It has been a week of rain, but the weather didn’t put a damper on things as we witnessed some incredible sightings this week. We hope you enjoy the latest edition of “A Week in the Bush”.
Close your eyes and try to hear them approach…These giants of the African bush ‘nimbly’ pilot their way on cushioned ‘tiptoes’, making them almost impossible to hear!
We often find giraffes in thickets as they will be browsing, but we were lucky to spend some time with three male giraffes in an open area, just chewing their cud.
A young giraffe picked up on the scent of a male cheetah and went running in the opposite direction!
This male Common Duiker was standing his ground as we drove towards him, only moving off into the thicket after we had been watching him for a while. Very often, smaller antelope will trust their camouflage and stay very still if something approaches them, in the hope that they might remain unnoticed… but in the middle of the road, we couldn’t miss him.
A large male waterbuck stands alert after a squirrel was alarm calling.
Some zebra watch attentively as a leopard walks across the road ahead.
A female warthog was very alert to our presence as she didn’t take her eyes off us while we merely admired her beauty.
A Southern Yellow-billed Hornbill was extremely patient as he posed perfectly beside our vehicle.
A Bearded Woodpecker clung onto the side of a Marula tree in the golden morning night.
Age first… Whilst moving at a swift pace, Xovonekela male leopard was vocalising and picking up on the scent of what we believe may be another leopard. At some stages all we could see of him was the white fur on the underside of his tail, holding it up like a scorpion poised to strike.
A few days later, he was seen again – marking his territory and calling profusely. It was not long when he stopped and called softly. Not knowing what was happening, Tyron watched closely and the young female, Ngumi, came walking from behind a bush towards Xovonekela. He did not show any form of aggression towards the young female. They greeted each other but the young female showed submission towards the male. They briefly interacted before moving towards a dry riverbed together.
We set out to find a leopard and we were given exactly what we needed – the grating call of male on patrol. We were rewarded further with fresh tracks crossing the road, followed shortly by monkeys giving their alarm in the dry riverbed not far from us. We looped around spying in the topmost branches of a large Sycamore Fig tree the upset silhouettes of a troop of vervet monkeys and below them the velvet, regally spotted coat of a male leopard – Maxabeni. The following morning, we spotted Maxabeni again, crouched in the grass on the side of the road. We didn’t have to wait long before the snout of a warthog appeared out of a nearby termite mound. Maxabeni flew through the air coming short. A second snout appeared and made a run for it with Maxabeni close on its heels. It was the warthog’s lucky day, however, and Maxabeni retired to his throne-like seat atop the termite mound – surveying the waking morning around him.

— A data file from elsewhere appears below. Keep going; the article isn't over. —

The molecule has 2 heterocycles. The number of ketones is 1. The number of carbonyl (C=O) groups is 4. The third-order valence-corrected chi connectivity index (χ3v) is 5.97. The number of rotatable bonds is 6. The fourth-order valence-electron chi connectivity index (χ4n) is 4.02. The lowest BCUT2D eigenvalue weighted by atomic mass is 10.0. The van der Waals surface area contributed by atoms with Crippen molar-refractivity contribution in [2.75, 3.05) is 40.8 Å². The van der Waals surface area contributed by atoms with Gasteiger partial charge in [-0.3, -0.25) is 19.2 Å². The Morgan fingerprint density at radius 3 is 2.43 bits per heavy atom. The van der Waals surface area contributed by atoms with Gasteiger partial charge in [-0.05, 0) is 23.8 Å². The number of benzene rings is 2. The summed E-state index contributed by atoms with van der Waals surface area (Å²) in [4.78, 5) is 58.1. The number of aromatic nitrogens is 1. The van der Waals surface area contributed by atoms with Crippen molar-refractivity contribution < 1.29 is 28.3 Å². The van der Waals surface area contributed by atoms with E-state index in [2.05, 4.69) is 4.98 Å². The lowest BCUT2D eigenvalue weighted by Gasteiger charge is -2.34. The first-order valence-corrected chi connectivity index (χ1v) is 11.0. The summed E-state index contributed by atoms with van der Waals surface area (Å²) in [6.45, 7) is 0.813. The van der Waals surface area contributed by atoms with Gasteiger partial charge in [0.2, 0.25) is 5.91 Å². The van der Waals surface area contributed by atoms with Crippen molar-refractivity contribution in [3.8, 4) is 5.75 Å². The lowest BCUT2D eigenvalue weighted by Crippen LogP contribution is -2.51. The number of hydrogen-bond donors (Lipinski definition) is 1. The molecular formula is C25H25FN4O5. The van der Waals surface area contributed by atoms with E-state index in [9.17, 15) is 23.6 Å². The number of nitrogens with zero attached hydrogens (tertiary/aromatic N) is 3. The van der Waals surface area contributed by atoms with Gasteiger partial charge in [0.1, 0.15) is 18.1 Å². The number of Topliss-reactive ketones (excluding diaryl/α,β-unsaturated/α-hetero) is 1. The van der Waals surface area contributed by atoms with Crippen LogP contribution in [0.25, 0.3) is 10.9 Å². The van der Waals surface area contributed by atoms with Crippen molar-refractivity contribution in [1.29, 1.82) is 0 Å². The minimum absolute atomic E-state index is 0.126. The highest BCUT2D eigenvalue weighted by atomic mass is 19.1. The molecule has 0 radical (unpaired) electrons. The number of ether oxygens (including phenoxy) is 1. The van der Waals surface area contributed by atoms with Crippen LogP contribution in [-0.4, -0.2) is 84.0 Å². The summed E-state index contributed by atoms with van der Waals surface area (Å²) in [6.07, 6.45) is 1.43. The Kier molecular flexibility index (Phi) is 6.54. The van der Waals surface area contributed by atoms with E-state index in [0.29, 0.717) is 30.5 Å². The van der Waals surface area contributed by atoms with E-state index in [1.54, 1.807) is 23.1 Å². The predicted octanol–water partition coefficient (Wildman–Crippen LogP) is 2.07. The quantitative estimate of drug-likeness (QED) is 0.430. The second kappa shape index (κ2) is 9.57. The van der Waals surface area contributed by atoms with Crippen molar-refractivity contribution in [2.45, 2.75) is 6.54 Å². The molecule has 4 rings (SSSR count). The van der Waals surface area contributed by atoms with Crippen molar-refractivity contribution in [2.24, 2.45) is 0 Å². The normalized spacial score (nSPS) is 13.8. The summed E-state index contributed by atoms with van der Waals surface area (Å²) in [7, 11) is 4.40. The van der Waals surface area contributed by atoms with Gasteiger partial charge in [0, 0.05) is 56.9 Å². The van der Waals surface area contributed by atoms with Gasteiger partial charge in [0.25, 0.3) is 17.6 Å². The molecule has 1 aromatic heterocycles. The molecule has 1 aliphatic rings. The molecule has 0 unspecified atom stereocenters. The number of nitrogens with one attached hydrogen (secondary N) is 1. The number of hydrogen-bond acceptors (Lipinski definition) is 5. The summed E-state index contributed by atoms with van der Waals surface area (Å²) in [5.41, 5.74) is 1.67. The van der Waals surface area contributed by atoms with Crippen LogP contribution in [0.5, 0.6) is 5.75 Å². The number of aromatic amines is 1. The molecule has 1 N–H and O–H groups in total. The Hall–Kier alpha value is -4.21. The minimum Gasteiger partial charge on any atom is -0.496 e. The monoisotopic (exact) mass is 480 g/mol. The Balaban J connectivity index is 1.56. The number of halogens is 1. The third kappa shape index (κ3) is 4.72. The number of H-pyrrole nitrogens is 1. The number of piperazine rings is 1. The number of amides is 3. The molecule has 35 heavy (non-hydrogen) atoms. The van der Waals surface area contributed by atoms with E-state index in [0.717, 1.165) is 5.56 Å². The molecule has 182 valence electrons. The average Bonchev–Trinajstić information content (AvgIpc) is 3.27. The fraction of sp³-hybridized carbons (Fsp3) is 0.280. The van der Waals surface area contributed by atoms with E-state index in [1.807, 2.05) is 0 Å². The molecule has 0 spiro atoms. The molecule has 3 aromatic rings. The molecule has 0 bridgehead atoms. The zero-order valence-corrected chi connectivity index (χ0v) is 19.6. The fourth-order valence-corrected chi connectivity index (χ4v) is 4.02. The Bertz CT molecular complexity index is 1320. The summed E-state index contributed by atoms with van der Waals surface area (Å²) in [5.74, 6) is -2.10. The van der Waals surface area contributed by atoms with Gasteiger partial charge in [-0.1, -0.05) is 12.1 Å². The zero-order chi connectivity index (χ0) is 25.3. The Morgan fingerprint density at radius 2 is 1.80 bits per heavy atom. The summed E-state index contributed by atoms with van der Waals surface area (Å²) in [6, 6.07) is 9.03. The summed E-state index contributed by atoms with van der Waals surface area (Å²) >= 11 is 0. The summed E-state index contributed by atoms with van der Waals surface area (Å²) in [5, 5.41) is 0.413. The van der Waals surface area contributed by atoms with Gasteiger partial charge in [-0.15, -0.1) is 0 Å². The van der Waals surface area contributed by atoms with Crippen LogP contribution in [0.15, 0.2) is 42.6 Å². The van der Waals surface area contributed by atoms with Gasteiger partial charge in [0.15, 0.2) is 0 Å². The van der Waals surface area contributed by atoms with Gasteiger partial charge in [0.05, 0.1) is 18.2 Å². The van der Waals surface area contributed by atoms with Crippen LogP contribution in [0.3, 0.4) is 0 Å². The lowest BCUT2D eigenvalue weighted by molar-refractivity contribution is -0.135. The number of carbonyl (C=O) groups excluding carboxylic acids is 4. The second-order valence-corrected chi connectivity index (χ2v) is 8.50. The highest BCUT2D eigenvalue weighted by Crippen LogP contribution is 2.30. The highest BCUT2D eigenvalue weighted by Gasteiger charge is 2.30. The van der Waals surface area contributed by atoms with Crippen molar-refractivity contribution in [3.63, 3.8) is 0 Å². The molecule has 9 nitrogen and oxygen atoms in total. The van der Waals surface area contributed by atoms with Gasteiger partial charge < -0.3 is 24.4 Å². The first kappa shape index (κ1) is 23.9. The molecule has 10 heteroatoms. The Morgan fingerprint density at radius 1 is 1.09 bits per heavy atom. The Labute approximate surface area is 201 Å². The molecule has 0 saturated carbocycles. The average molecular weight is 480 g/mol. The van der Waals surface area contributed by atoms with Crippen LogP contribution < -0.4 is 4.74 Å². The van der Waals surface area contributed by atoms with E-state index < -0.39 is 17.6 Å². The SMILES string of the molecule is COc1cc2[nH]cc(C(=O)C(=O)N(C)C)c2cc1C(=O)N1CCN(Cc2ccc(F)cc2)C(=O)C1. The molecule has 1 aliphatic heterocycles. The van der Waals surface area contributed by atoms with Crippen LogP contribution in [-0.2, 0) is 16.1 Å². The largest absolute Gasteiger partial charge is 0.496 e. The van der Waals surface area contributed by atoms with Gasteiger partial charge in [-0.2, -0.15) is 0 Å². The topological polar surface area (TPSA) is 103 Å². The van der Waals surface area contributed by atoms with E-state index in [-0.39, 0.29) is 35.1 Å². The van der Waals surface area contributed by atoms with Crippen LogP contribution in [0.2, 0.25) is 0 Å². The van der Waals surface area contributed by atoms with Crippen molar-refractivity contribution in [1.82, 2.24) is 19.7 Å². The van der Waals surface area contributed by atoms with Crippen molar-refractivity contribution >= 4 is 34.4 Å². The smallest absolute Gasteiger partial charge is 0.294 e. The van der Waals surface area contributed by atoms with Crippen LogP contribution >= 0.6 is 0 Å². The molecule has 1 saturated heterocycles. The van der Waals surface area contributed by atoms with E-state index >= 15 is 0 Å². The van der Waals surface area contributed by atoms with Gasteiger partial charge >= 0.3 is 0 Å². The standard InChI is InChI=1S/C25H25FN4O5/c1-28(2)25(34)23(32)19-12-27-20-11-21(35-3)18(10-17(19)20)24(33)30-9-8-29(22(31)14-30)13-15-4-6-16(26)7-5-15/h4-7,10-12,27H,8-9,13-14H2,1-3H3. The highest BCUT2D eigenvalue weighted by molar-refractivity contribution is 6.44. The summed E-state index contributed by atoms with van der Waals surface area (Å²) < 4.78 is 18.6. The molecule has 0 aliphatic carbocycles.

After resting for a while, White Dam male leopard was on the move, looking for a meal. As he walked down and alongside a drainage line, there was a Nyala bull feeding on some bushes nearby. He stalked the Nyala for a while before attempting to pounce. He was not lucky and so carried on in search of a meal.
The N’weti male leopard was remarking his territory after a night of rain when he came into close contact with a herd of buffalo. The buffalo were not pleased with his presence and chased him away for quite some distance.
We came across a pack of wild dogs resting in an open area. They were lying right next to the road and every now and then, they would pop their heads and large ears up to scope out the area.
We have had plenty of sightings of a male cheetah this week. We watched as he lazed about on a termite mound, only lifting his head up every now and then to sounds that only his finely tuned ears could hear.
The following afternoon, we were properly rewarded with a beautiful misty tree lined horizon, a spotted creature with a muzzle bright red with fresh blood and the carcass of a female impala. We sat there watching as this male cheetah devoured as much of the carcass as he possibly could before his kill was discovered. He ate with relish, only stopping every now and then to pop his head up, ears pricked, eyes searching for any sign of potential danger.
One morning we found the Styx Pride of lions lying in an open area. They were with the Styx male and Nkuhuma male lions who were grooming one another after a night of fine rain.
We ended the week having spent a lot of time with the four N’waswishaka male lions. Despite the soft drizzle of rain, they did not seem too bothered by it and spent most of their time sleeping. One morning they were vocalising in an open area between periods of sleep. The power that these males display is incredible – even when doing something as simple as drinking water or staring into the distance while listening to the alarm calls of other animals nearby.
What a way to end a week of amazing sightings with an incredible sighting of the Southern Pride female… Overcast, light showers of rain, tall grass and Bushwillow thickets – all ideal conditions for hunting. This lioness wasn`t going to let these perfect conditions go to waste. We followed her as she stalked waterbuck and after a few failed attempts she disappeared behind a termite mound. It wasn`t long before we heard the squealing of warthogs and found her with her massive jaws wrapped around a warthog’s neck. We were in the right place at the right time!!
Until next time…